When I think back to Robert E. Howard’s Conan, he fought to defend himself (which happened a LOT, considering he was a huge, muscular barbarian), to defend others, and to punish the wicked. That barbaric code of honor was one of the things that made him such an interesting character. He lived in a violent world, and he met it head-on without flinching.
As a reader, I think there’s something noble in that. As a writer, it’s a wellspring of inspiration.
Nope, I don’t feel one bit guilty. While my characters don’t always reach for a sword or crossbow to solve all their problems — and some of them are downright nice people — it’s reassuring to know that some of them are willing to fight, and even kill, for their convictions.
Jon Sprunk is the author of the Shadow Saga (Shadow’s Son, Shadow’s Lure, and Shadow’s Master). The first book of his new epic fantasy series, Blood and Iron, will be released in March 2014. He is also a mentor at the Seton Hill University Writing Program. For more on his life and works, visit www.jonsprunk.com.
> it’s reassuring to know that some of them are willing to fight, and even kill, for their convictions.
Yes, that’s too easily forgotten.
As both a writer and reader, there’s nothing better than seeing a deserving bad guy be on the receiving end of the brutality he’s parceled out. I remember a Clive Cussler novel–I can’t recall which one–in which, after knocking the bad guy unconscious, Dirk Pitt systematically breaks all the bones in his arms and legs, a fate the character richly deserved. It was brutal, but it was also supremely satisfying, in a way that real life never is (and that’s probably for the best).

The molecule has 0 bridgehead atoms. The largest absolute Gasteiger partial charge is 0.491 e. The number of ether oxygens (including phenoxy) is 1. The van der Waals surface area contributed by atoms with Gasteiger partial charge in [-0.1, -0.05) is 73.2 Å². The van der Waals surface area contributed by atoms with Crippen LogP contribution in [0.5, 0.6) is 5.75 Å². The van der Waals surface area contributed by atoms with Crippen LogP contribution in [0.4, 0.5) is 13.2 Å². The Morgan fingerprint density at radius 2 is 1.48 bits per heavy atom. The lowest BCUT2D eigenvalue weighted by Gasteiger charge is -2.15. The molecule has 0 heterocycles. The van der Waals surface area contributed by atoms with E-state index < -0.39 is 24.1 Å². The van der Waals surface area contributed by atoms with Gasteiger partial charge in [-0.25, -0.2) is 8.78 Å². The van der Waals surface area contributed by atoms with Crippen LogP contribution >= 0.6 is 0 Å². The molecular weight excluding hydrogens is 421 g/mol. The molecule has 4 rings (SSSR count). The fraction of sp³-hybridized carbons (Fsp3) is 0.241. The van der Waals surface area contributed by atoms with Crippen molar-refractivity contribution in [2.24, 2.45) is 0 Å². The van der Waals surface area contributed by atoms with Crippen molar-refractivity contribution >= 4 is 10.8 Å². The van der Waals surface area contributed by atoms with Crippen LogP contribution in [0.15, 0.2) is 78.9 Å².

+1 for the Thac0 reference.
Anyway, I think there is a reaction in some quarters to violence in F and SF–that readers (especially young readers) need models of non-violence as well as violence in their fiction.
I think you did a good job in having Caim deal with the consequences of the violence he committed, or the violence done to those who follow him (sometimes without his real desire for such a thing).
Violence does not solve everything. But neither does it solve nothing. Ask the City Fathers of Carthage, after all
i would love to draw your attention to the fact that gentlemen of the road by m. chabon features no killing by protagonists. they defeat various bad guys but none are killed. it is interesting. also i always felt that murder is the last resort for leiber’s heroes.
Call me a anti-social, hoodlum full of hate but the violence is a big part of the reason I love fantasy, particularly the fantasy sub-genres like S&S, Heroic, Grimdark, or the new Flintlock fantasy. And for that matter, the same reason I love Westerns.